Trauma Birthed ‘Good Girl Stealing’
Pauline Rogers’ trauma from losing her father and the pressure of caring for her siblings pushed her down a different path. She remembers being deceptive as a child. It started with her dressing herself and her siblings up to attend funerals, not to grieve with the families, but for the repass. She said you could easily leave with casseroles, cakes and whole pans of bread.
She also was into what she deems “good girl stealing,” taking money from her grandmother’s purse to pay her church tithes.
“My grandmother always gave us money to put in church to make us be responsible for paying our own dues and offerings. Sometimes I wouldn’t pay mine. I kept it and went down to the local store where we could walk to, and you could get cookies and pickles,” she recalled.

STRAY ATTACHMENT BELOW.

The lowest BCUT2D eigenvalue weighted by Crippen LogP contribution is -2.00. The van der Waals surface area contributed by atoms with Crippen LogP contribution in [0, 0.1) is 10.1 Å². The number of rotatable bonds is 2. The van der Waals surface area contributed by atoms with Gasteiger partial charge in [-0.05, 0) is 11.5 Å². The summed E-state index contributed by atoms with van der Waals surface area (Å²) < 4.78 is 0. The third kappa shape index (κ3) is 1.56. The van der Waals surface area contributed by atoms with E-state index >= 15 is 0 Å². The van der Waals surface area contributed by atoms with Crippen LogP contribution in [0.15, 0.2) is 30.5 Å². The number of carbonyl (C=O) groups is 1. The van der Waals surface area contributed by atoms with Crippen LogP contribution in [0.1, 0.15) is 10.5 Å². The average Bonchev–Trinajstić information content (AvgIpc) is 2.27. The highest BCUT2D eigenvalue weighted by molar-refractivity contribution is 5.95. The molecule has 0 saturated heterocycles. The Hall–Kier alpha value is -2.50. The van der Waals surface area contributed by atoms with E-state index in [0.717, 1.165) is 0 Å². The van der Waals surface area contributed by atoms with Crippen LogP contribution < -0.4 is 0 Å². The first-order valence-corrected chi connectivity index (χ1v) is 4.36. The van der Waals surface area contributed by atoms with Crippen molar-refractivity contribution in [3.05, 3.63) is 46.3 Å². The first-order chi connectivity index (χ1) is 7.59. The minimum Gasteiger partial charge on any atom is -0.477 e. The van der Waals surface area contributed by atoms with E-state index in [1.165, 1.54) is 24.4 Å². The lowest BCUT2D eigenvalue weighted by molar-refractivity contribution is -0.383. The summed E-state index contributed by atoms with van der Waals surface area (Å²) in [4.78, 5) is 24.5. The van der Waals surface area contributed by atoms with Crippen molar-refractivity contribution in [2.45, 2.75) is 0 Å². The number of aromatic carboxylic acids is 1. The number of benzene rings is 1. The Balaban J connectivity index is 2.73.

Rogers’ first brush with crime came at age 11, when she shoplifted some pajamas and house slippers for her and her younger siblings.
“I wanted us to go to bed looking good like I saw other people. You had church clothes, school clothes and then sleeping clothes,” Rogers said. “Well, we didn’t have sleeping clothes. We were sleeping in our clothes, and I wanted to sleep like everybody, every other normal person.”
The officer did not arrest or take her in, but paid for what she stole, gave her $7 in cash and a pep talk, and took her home in his police car. He told Rogers that she didn’t have to steal and if she needed anything to ask for help.
“It wasn’t that easy,” she said. “But that was how my crime started. It started from being responsible for my younger siblings.”
The shoplifting shifted from being about the siblings to stealing for her own benefit. It was taking clippers from Sears, Roebuck, and Co. that got her sentenced to six years in prison at the Central Mississippi Correctional Facility as a habitual offender. It was her third time getting caught stealing from a store.